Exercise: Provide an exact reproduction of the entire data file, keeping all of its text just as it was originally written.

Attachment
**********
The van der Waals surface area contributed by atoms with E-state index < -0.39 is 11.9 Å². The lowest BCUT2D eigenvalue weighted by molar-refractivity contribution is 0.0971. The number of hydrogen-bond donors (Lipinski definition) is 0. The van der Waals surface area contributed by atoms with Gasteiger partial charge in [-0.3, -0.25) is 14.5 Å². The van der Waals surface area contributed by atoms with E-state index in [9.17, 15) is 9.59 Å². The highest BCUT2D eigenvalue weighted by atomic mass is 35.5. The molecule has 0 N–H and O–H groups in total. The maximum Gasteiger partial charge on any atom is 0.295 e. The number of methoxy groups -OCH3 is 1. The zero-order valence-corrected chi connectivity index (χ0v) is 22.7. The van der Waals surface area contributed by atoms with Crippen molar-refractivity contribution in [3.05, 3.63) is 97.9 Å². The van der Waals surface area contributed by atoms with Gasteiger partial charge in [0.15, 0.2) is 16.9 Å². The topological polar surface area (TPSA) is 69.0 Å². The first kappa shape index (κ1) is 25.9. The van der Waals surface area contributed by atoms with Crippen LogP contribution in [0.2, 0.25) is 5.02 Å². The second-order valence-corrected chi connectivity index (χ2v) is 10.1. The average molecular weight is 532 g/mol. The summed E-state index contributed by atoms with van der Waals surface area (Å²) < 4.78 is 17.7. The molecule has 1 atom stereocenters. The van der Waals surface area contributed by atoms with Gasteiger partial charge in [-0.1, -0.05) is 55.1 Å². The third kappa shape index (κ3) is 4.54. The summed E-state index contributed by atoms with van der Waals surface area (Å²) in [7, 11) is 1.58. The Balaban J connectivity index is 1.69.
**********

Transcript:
The van der Waals surface area contributed by atoms with E-state index < -0.39 is 11.9 Å². The lowest BCUT2D eigenvalue weighted by molar-refractivity contribution is 0.0971. The number of hydrogen-bond donors (Lipinski definition) is 0. The van der Waals surface area contributed by atoms with Gasteiger partial charge in [-0.3, -0.25) is 14.5 Å². The van der Waals surface area contributed by atoms with E-state index in [9.17, 15) is 9.59 Å². The highest BCUT2D eigenvalue weighted by atomic mass is 35.5. The molecule has 0 N–H and O–H groups in total. The maximum Gasteiger partial charge on any atom is 0.295 e. The number of methoxy groups -OCH3 is 1. The zero-order valence-corrected chi connectivity index (χ0v) is 22.7. The van der Waals surface area contributed by atoms with Crippen molar-refractivity contribution in [3.05, 3.63) is 97.9 Å². The van der Waals surface area contributed by atoms with Gasteiger partial charge in [0.15, 0.2) is 16.9 Å². The topological polar surface area (TPSA) is 69.0 Å². The first kappa shape index (κ1) is 25.9. The van der Waals surface area contributed by atoms with Crippen LogP contribution in [0.2, 0.25) is 5.02 Å². The second-order valence-corrected chi connectivity index (χ2v) is 10.1. The average molecular weight is 532 g/mol. The summed E-state index contributed by atoms with van der Waals surface area (Å²) < 4.78 is 17.7. The molecule has 1 atom stereocenters. The van der Waals surface area contributed by atoms with Gasteiger partial charge in [-0.1, -0.05) is 55.1 Å². The third kappa shape index (κ3) is 4.54. The summed E-state index contributed by atoms with van der Waals surface area (Å²) in [7, 11) is 1.58. The Balaban J connectivity index is 1.69.